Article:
It’s hard not to notice that Halloween is near.
You can’t go anywhere without seeing pumpkins, Halloween decorations, and candy.
Why not use the holiday to your advantage?
I’ve gathered some of the best ideas for Halloween science I could find and put them all in one place. Whether you want to find a way to use up all of the Halloween candy (without your kids ingesting extra sugar), experiment with dry ice, find a use for your pumpkin(s), or just have some spooky science fun, I’ve got you covered!
I’ve even listed them by category so you can quickly find what you’re looking for.
It’s hard to get through this time of year without candy coming into the house. Even if your kids don’t trick-or-treat, you probably buy candy to pass out to the neighborhood children. But after Halloween, what should you do with the leftovers? Sure, you could eat it. But you could also use the leftover candy to do some cool candy science.
Edible Rock Cycle
You can use soft candies (like Starburst) to represent the three main types of rocks: igneous, sedimentary, and metamorphic. Learn how in this post from Lemon Lime Adventures. We did a variation of this activity when my boys first learned about the rock cycle and it was a big hit!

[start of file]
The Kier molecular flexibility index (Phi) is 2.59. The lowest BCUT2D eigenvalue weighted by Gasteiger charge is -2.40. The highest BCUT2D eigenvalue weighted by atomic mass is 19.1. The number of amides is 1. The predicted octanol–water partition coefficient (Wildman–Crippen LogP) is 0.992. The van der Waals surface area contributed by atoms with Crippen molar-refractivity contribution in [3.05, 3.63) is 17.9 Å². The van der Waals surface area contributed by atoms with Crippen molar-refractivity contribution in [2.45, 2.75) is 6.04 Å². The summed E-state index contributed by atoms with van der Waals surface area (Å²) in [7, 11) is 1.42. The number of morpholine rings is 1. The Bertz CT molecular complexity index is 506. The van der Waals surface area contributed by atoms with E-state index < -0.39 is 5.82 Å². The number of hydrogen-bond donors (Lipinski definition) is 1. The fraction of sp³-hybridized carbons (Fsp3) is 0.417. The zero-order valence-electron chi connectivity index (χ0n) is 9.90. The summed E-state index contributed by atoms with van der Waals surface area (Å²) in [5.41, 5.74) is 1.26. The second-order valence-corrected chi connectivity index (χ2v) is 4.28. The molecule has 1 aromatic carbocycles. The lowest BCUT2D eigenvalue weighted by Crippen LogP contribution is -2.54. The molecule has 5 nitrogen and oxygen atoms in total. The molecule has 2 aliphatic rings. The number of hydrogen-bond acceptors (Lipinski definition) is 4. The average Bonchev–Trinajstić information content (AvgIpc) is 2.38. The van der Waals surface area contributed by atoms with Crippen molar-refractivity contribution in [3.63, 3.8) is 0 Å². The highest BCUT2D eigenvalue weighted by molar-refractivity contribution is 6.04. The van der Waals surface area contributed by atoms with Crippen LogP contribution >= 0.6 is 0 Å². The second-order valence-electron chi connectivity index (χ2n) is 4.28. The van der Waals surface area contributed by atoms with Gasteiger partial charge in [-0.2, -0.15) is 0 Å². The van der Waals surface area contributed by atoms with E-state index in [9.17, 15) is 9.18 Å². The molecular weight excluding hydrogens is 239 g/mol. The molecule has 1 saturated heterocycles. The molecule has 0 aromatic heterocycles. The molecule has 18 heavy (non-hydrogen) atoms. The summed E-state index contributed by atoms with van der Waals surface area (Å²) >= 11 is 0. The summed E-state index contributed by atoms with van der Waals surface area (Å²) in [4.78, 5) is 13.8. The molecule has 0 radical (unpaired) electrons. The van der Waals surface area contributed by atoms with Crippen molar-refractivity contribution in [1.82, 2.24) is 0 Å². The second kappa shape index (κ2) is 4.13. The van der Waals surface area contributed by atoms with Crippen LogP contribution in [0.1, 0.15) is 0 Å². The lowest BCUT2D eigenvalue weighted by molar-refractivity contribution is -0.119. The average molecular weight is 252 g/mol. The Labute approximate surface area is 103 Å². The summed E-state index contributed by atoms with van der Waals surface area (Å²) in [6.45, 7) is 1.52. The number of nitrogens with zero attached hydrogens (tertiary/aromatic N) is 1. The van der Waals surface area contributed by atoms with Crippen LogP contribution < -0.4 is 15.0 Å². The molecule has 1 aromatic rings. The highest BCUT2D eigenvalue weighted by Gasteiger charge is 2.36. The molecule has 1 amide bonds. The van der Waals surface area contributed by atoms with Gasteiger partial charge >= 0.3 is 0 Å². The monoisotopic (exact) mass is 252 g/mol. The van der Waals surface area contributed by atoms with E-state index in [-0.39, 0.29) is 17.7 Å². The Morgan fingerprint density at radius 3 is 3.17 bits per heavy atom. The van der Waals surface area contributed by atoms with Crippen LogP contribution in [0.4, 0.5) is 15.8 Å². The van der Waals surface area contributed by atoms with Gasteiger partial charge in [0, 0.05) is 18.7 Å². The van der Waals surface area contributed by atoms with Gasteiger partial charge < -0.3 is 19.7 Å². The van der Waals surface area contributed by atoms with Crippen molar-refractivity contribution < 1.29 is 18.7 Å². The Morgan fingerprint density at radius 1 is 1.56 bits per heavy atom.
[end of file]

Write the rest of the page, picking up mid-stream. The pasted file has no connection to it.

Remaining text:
Take the idea even further by having your kids demonstrate how each type of edible rock can be turned into the other types. For instance, how can an igneous rock be turned into a sedimentary rock? How can a sedimentary rock be turned into a metamorphic rock? With this hands-on activity, they will understand how the rock cycle truly is a cycle, and that each type of rock can turn any of the other rock types.
Make a Candy DNA Model
DNA is fascinating, but it can be hard for students to visualize. That’s why models come in handy! After making this DNA model using the directions in this post from Science Sparks, your kids will have a much better understanding of the structure of DNA and how DNA base-pairing works. There’s so much great information packed in this post!
Make Dancing Gummy Worms
This candy science activity is a variation of the popular baking soda and vinegar experiment. When your kids are making their dancing worms, they’re actually exploring the chemistry of acids and bases. Learn how to do this activity in this post from the Learning Resources Blog.